Annual 9/11 Afternoon of Service Continues to Meet Community Needs

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Following annual tradition, the Max A. Shacknai Center for Volunteerism, Outreach, and Education (COVE) organized a 9/11 Afternoon of Service. On Friday, Sept. 6, more than 70 student volunteers worked with eight nonprofits in Hamilton and neighboring towns to help local farms, promote environmental conservation, maintain trails, and preserve the Chenango Canal among other activities. 

While the COVE often draws upon preexisting relationships with organizations in town, they also strive to respond to developing community needs when assigning volunteers. For instance, students baked cookies to contribute to a community picnic for farmworker families, hosted the following day by interfaith service coalition volunteers.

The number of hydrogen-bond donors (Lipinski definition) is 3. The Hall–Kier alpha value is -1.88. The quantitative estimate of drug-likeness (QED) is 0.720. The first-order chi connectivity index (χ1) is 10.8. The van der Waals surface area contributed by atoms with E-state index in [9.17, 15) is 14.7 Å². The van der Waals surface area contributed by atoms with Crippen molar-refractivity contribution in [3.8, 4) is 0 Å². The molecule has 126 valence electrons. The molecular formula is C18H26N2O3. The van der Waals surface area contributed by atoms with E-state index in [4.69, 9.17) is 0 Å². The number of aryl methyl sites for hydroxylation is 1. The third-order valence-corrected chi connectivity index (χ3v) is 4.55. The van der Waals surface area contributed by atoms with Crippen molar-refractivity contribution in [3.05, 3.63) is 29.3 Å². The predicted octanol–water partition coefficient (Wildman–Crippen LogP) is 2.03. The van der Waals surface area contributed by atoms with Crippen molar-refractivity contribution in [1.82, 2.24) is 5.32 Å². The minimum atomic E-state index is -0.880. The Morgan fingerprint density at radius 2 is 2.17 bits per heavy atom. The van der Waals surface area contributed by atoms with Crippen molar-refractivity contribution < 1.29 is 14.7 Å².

The COVE’s desire to work more closely with the Residential Commons was also actualized when a group of commons leaders asked to volunteer together for the first time. Members of the Ciccone Commons Student Council helped Community Bikes, an organization run by Chuck Fox ’70 that fixes and cleans donated bikes for distribution in lower-income communities. 

Jeremy Wattles ’05, director of the COVE, emphasized the importance of Colgate students pursuing their intellectual passions, acknowledging the role they play in the community, and recognizing how their actions can positively influence those around them. 

“After a terrible event like 9/11, where there is loss of life, violence, and destruction, these smaller acts around the country — acts of kindness, acts of giving to others, acts of selflessness — are meant to show a different way of living in the world other than a violent one,” Wattles said. “We have a choice every day of what we’re going to do with our anger and frustration, and this is one way to channel it in a positive way.”